I am very proud to announce that Lucky Frame has secured project funding from Channel 4 and Creative Scotland.
This has been a very long time in the making – we first applied to Channel 4 back in December 2009, through what was then 4ip. Apparently our application caused a slight kerfuffle, with some people on the selection panel loving it and some not loving it so much. The wonderful Melanie Hayes and Lucy Wurstlin from Channel 4 eventually contacted us and invited us to talk about it a bit more.
We will eventually tell the longer version of this story, but for now I’ll just say that we worked with Lucy and Melanie to turn our core idea into a powerful and potentially groundbreaking marketable project. They also brought Creative Scotland on board via the Digital Media IP Fund, eventually resulting in the final contracts being signed recently. The project has now officially kicked off and we are very excited to get going.
But what’s the project?! Ah ha, well for that you will have to stay tuned. For the moment I can say that this is a one-year project that will combine several of Lucky Frame’s core interests into something really awesome. Over the coming months Jon and I will be blogging here about the motivation behind the project and probably dropping some sweet little hints and tidbits along the way.
Lots and lots of things. That’s what we have been up to. A couple of examples:
– We were heavily involved in the incredible Love Music Festival Scotland which recently ended with a blow-out concert day in Inverness. This festival was a totally groundbreaking approach to bringing world class music, musicians, educators, and technology into schools around Scotland for a highly focused series of workshops, together with curriculum resources, and culminating in a series of concerts in seven venues from Shetland to Peebles. Lucky Frame was brought in it to look after all of the musical software and technology side of it. Yann ran workshops about sound recording and production, Yann and Jon worked together to build original software for the festival, and Yann even got to go on tour and create interactive musical installations and activities for each venue. You can find out a lot more about all of this on Yann’s Love Music Festival blog.
– We’ve also created two iPhone apps for Belgian digital agency Happiness Brussels. The first, Stretching With Elodie shows you how to prepare for a run by stretching with famed sprinter Elodie Ouedraogo. The second, Slow Down, makes you more aware of your current driving speed by slowing down your music if you go too fast. Both apps are available on the app store for free now.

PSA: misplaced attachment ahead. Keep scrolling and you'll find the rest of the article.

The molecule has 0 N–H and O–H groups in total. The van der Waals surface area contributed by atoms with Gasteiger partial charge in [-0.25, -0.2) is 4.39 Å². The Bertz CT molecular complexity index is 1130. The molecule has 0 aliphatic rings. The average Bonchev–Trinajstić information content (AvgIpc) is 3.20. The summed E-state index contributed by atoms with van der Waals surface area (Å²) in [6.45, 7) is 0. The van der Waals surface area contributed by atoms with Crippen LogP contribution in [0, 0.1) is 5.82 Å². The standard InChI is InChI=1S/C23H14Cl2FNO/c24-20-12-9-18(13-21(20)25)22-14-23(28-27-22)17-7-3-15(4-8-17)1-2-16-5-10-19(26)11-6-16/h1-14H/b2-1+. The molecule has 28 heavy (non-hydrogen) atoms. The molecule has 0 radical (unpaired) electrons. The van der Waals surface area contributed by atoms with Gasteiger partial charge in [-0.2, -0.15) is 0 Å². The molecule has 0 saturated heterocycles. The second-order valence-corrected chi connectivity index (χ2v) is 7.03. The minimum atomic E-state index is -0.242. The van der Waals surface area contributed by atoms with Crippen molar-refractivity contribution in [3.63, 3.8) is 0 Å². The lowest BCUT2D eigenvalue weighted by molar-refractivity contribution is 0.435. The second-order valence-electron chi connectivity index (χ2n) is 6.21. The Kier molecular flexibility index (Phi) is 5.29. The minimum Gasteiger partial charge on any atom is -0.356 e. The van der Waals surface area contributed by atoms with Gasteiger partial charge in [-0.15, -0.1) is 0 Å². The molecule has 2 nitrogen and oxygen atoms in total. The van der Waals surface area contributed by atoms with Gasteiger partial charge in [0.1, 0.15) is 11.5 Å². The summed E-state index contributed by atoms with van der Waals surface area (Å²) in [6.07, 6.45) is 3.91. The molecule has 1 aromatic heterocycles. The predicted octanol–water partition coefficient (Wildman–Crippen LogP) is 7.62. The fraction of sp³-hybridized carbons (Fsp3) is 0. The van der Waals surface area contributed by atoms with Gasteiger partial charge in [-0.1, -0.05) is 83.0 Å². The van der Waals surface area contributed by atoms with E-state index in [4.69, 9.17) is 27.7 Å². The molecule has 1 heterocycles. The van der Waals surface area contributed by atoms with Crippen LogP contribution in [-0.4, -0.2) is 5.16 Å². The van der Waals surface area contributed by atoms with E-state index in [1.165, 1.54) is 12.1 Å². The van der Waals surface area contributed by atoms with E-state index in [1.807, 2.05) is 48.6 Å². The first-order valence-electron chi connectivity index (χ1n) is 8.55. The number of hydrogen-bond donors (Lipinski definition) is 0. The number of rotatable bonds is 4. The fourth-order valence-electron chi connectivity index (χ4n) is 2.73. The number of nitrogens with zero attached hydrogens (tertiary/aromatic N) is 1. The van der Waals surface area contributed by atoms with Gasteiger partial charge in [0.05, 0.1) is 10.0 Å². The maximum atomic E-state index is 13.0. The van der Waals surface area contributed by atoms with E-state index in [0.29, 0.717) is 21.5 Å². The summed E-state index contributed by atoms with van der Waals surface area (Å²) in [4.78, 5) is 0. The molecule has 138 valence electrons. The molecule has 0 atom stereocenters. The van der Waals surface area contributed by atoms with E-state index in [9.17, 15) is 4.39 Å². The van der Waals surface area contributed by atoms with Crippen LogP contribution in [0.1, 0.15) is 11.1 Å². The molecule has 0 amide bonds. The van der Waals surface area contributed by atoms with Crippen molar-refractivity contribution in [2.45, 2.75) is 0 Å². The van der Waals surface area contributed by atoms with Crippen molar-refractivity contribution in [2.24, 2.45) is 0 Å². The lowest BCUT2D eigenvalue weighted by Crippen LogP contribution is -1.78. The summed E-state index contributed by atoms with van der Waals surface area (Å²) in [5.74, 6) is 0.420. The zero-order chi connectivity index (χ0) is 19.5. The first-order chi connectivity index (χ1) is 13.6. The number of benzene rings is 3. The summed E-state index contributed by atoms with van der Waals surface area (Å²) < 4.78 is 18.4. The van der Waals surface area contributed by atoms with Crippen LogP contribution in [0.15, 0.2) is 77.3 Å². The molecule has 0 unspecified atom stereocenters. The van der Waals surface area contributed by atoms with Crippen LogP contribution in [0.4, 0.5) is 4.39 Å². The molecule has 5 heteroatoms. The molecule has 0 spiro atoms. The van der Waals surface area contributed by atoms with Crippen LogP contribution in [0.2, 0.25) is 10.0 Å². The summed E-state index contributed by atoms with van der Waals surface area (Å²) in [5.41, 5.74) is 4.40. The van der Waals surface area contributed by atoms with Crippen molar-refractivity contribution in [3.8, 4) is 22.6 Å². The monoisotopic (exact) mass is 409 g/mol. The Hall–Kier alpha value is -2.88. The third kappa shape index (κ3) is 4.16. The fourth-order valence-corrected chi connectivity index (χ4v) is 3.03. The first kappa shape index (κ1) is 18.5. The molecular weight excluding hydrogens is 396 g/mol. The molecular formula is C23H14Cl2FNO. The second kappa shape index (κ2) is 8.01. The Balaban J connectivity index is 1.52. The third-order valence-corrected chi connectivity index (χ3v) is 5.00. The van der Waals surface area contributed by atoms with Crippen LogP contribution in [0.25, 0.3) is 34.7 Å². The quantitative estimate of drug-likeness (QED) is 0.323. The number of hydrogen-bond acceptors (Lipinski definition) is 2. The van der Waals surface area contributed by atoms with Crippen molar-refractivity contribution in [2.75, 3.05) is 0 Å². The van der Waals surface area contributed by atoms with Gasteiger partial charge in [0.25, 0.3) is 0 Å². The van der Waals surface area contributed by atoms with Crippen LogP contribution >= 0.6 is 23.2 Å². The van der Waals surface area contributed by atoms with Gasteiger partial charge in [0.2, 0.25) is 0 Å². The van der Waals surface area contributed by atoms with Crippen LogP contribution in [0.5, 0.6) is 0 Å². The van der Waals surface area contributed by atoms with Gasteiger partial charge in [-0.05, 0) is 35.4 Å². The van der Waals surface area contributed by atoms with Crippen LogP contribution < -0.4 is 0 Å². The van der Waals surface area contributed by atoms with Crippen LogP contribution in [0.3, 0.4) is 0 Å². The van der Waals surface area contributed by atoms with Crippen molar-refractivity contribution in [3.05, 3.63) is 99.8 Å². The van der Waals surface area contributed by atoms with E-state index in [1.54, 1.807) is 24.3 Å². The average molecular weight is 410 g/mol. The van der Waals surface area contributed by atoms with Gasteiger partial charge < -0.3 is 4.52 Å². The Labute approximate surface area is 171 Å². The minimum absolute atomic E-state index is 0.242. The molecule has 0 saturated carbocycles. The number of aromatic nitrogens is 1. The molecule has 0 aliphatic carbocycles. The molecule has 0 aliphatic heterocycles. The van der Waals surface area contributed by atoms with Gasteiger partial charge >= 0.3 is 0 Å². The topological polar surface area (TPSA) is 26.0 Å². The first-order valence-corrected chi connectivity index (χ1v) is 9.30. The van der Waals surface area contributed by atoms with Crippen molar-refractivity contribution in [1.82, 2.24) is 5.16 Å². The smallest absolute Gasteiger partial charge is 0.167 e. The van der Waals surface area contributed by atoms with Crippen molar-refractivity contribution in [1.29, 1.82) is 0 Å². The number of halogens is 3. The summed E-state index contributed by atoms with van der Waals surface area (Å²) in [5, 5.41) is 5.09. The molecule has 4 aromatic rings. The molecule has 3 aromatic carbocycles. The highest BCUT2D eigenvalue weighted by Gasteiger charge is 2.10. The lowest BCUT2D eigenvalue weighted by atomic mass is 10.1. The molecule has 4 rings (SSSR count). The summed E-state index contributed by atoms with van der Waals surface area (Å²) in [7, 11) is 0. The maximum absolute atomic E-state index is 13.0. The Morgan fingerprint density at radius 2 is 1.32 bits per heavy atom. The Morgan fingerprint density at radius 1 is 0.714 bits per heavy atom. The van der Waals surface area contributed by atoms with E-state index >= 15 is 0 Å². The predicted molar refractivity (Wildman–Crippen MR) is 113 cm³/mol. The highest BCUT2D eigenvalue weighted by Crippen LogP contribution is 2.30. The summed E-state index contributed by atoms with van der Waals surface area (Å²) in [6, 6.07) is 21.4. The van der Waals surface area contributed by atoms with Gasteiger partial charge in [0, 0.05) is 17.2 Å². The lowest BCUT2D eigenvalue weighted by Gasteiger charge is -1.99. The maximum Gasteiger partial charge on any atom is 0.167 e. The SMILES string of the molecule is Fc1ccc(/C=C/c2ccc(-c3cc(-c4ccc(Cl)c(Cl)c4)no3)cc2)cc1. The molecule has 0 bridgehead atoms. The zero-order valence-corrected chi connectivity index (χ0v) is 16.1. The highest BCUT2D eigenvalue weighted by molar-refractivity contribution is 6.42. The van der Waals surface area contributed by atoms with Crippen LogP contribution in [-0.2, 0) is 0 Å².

– Going back even further, we had a lot of fun creating a custom Wiimote sound installation controller for Klankmaat over the summer.
– Jon somehow managed to find the time to build and release his very own iPhone app, wiresq. It’s the app store’s first Turing complete sequencer, and it’s totally brilliant.
All of this work has meant that we now have a few more people on board! It’s been a great pleasure to be working with Johnnie Walker and Christopher Ross on some of these projects, and we’re looking forward to more of that.
Phew. Back to work.
LuckyFrame is up to some very fun things these days. In a nutshell:
– We are very excited to be involved in the Love Music Festival, a brand new program of live music for children that will happen all around Scotland this fall. Yann is in charge of the interactive multimedia side of the festival, which will mean running tons of workshops from Ayrshire to Shetland, and building lots of very fun interactive musical installations in the various venues. It is all very much in the planning stages at the moment, but more information should be coming out about it over the summer.
– We have several more iPhone apps in the works. Here’s a teaser image of one of them…introducing: KLANGKRAFTER!
Mujik Classik is a free introduction into the wonderful world of Mujik, where fireflies inhabit a musical library full of books and balloons…a curious world which you can explore to make your own music in a fun and lovely way!
Go and download now! It’s free! And lovely!
The release of Mujik 1.1 was very exciting all around, and we’ve gotten tons of really positive feedback! We also, unfortunately, heard from some users who were experiencing crashes.
Not to worry, JonBro was on the case, and he managed to track down the bugs that were causing the crashes. Three cheers for Jon!
So I’ve just submitted the updated, “Now Crash-Free!” version of Mujik to the app store, and if all goes well it will be approved and released in the next couple of weeks. Many apologies to anyone who was affected by the crashing!
Hooray! After weeks of waiting, I’m happy to announce the release of Mujik 1.1. This update has all sorts of awesome new things, such as three brand new loop packs by the wonderful Nick Janaway, Surachai, and Dave Meckin (aka Dave the Machine). Other new features include the ability to save your creations, and the appropriately named AutoMujik function!
This update is once again the result of lots of hard work by the Lucky Frame team – myself, Jon Brodsky, and Mike Greer. If you already own Mujik the update should be available in your iTunes account now…if you don’t already own it you can go now and get it for yourself!